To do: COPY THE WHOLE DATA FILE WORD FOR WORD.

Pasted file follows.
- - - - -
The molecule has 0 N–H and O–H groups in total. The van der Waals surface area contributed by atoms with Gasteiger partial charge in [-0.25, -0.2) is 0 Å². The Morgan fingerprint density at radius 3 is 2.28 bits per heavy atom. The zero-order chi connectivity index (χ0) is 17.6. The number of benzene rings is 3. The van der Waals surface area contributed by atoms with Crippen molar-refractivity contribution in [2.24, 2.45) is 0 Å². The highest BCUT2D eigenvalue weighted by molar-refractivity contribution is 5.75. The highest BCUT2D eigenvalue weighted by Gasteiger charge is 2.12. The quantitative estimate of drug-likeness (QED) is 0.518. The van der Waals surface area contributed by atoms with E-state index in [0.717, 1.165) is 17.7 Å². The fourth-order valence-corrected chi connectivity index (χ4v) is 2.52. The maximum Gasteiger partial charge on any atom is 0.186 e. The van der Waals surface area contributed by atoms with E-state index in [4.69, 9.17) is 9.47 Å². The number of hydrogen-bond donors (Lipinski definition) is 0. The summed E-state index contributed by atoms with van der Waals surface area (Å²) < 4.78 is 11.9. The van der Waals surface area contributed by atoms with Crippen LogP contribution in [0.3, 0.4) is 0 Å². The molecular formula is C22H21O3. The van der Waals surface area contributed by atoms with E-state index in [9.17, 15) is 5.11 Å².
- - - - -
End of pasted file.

The molecule has 0 N–H and O–H groups in total. The van der Waals surface area contributed by atoms with Gasteiger partial charge in [-0.25, -0.2) is 0 Å². The Morgan fingerprint density at radius 3 is 2.28 bits per heavy atom. The zero-order chi connectivity index (χ0) is 17.6. The number of benzene rings is 3. The van der Waals surface area contributed by atoms with Crippen molar-refractivity contribution in [2.24, 2.45) is 0 Å². The highest BCUT2D eigenvalue weighted by molar-refractivity contribution is 5.75. The highest BCUT2D eigenvalue weighted by Gasteiger charge is 2.12. The quantitative estimate of drug-likeness (QED) is 0.518. The van der Waals surface area contributed by atoms with E-state index in [0.717, 1.165) is 17.7 Å². The fourth-order valence-corrected chi connectivity index (χ4v) is 2.52. The maximum Gasteiger partial charge on any atom is 0.186 e. The van der Waals surface area contributed by atoms with E-state index in [4.69, 9.17) is 9.47 Å². The number of hydrogen-bond donors (Lipinski definition) is 0. The summed E-state index contributed by atoms with van der Waals surface area (Å²) < 4.78 is 11.9. The van der Waals surface area contributed by atoms with Crippen LogP contribution in [0.3, 0.4) is 0 Å². The molecular formula is C22H21O3. The van der Waals surface area contributed by atoms with E-state index in [9.17, 15) is 5.11 Å².